This article is Part 10 in an ongoing series about ways that behavior analysts can practice in a “trauma-informed” way. Considering that behavior analysts need to be ready to participate with medical and other providers, this article shares some lessons learned about becoming involved with the medical team. Whether your client is going through trauma or not, it should be helpful. But it’s particularly important for my clients who are being treated in intensive settings for their mental and medical health (often resulting from years of trauma). Be well, Dr. Camille Kolu Ph.D., BCBA-D
One of the ways I like to learn from others is hearing their “lessons learned”. By listening to them share what they have learned and what did or didn’t work, I can hone my own role and be more prepared the next time I enter a similar setting. For many of us, the mental or medical hospital is a new frontier. What can we behavior analysts can do to help in this type of setting?
I think about my role this way: As a behavior analyst, I am not the person’s medical doctor. But we often need to collaborate- and yet most medical professionals are not extremely familiar with collaborating with us. What can I do to support our mutual clients, making their healers’ work more effective?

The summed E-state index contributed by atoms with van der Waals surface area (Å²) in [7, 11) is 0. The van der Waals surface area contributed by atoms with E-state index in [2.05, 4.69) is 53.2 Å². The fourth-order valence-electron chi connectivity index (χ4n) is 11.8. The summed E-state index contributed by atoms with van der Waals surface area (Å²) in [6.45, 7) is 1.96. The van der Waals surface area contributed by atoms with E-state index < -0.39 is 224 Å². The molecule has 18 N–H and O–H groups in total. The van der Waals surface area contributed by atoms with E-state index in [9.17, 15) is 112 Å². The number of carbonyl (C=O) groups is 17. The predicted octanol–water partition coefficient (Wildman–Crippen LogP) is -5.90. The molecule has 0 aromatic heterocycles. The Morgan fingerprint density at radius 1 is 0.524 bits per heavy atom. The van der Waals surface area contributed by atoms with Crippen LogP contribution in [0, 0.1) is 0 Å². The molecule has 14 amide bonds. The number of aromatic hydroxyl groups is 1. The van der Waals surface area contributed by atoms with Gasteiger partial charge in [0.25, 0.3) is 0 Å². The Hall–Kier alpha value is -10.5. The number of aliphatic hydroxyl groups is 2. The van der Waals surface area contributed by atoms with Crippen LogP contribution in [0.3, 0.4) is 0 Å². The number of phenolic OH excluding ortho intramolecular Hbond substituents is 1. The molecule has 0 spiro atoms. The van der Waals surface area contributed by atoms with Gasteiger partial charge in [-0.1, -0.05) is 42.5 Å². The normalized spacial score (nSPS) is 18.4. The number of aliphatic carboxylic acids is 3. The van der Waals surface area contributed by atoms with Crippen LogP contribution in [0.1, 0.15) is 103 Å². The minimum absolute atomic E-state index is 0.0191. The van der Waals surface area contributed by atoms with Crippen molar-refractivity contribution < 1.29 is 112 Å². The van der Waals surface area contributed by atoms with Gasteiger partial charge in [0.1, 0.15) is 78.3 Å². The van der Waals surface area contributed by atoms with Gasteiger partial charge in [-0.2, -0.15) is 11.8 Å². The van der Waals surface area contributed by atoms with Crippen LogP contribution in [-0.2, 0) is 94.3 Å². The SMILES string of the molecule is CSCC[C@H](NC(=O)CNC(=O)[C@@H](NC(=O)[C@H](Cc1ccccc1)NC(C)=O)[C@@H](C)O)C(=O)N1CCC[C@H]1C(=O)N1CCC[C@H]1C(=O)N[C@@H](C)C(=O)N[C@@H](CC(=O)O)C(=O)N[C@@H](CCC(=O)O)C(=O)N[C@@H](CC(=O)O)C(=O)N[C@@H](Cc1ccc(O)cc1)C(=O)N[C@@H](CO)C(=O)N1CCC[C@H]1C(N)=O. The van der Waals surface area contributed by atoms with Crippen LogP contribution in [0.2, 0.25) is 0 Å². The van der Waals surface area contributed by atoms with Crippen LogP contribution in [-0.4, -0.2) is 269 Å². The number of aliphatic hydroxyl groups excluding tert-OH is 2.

Here are some ideas that have helped me to integrate into these settings more effectively. In some cases they are lessons I learned when I failed to do something up front that could have made a marked difference later on. In all cases, we have an ethical imperative as behavior analysts to get a medical perspective (or to rule out medical concerns) when there might be a medical component to behaviors that are challenging… but most home and clinic based behavior analysts don’t typically work in the hospital settings.Continue reading